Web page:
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Jimmy Eat World | Surviving

The Arizona vets explore some new sonic terrain on their 10th studio release.

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WHO ARE THEY? The long-serving Arizona emo-rockers who are still best known for their 2001 hit The Middle — and who just celebrated their 25th year together.

WHAT IS THIS? Their 10th studio album, second collaboration with producer Justin Meldal-Johnsen, and a disc that stays true to their trademark sound while also venturing into some new sonic terrain.

WHAT DOES IT SOUND LIKE? Surprisingly heavy at times. Along with no shortage of singer-guitarist Jim Adkins’ typicaly emotive, confessional and melodic pop-rock, there are a few cuts that rock harder and more pointedly than they have before.

WHAT SHOULD IT BE TITLED? Surviving And Thriving.

HOW SHOULD I LISTEN TO IT? Louder than you’ve listened to their last few albums — and with no small amount of appreciation for their willingness to tweak their sound after so many years, no to mention their ability to pull it off without sounding like four dudes having the rock equivalent of a midlife crisis.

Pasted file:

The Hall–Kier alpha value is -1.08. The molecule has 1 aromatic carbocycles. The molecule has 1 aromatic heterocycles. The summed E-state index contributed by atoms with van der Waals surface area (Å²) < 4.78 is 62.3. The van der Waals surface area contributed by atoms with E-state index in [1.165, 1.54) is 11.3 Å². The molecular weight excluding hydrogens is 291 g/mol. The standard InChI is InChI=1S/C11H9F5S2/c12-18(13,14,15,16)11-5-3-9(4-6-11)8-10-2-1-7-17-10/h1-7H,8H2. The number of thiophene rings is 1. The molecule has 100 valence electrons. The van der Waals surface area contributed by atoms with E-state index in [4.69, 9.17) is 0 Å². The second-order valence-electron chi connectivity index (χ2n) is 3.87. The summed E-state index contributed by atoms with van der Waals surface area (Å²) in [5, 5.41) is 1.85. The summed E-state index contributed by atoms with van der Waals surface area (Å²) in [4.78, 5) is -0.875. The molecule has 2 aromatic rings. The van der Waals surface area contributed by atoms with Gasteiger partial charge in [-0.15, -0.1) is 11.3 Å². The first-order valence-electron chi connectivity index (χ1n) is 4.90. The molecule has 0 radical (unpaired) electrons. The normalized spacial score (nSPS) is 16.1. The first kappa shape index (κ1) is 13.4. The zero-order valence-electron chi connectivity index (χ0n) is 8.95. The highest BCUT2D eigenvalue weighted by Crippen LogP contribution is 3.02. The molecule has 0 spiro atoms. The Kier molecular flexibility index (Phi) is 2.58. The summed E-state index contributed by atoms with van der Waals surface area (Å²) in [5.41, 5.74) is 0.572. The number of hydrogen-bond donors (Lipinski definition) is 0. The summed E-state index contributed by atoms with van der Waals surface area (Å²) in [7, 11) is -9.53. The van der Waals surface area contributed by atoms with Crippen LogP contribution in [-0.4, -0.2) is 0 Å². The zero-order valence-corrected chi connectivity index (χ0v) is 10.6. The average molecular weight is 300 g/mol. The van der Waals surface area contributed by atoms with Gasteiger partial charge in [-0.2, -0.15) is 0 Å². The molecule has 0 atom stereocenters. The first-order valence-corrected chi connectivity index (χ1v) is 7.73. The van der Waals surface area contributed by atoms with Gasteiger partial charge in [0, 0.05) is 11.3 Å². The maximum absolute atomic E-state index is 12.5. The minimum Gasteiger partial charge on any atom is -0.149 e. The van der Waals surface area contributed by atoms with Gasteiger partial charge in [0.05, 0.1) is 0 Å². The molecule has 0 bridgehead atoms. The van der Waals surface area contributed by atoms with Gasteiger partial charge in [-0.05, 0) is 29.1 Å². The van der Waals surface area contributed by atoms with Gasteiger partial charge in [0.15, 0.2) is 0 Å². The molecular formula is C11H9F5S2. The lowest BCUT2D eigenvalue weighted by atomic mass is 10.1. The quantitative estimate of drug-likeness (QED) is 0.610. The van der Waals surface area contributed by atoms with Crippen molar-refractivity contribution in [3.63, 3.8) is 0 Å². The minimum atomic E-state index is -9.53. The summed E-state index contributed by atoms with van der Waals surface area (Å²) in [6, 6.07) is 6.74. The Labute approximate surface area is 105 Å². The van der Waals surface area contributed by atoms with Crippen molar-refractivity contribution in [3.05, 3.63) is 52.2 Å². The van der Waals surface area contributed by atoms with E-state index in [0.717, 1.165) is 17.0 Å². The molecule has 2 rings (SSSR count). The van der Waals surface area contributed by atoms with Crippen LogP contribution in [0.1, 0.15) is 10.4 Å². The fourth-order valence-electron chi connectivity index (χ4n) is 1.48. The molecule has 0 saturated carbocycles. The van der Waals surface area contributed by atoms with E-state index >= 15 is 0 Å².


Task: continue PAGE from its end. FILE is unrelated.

WHAT 10 WORDS DESCRIBE IT? Ambitious, dynamic, inspired, rugged, optimistic, eclectic, invigorated, melodic, riffy, enthusiastic.

WHAT ARE THE BEST SONGS? Harder-hitters like the title cut, Criminal Energy and Diamond are clear standouts, as are the Death Cabby Congratulations and the Hold Steadyish All the Way (Stay).

WHAT WILL MY FRIENDS SAY? ‘It feels like I’m listening to two or three different bands.’

HOW OFTEN WILL I LISTEN TO THIS? It might bring you back to the table more often than their last few outings.

IF THIS ALBUM WERE A NEW CAR, WHAT WOULD IT BE? Something muscular, sporty and powerful, but still dependable.

SHOULD I BUY, STREAM OR STEAL IT? If you haven’t bought anything from them for a while, this might be the time.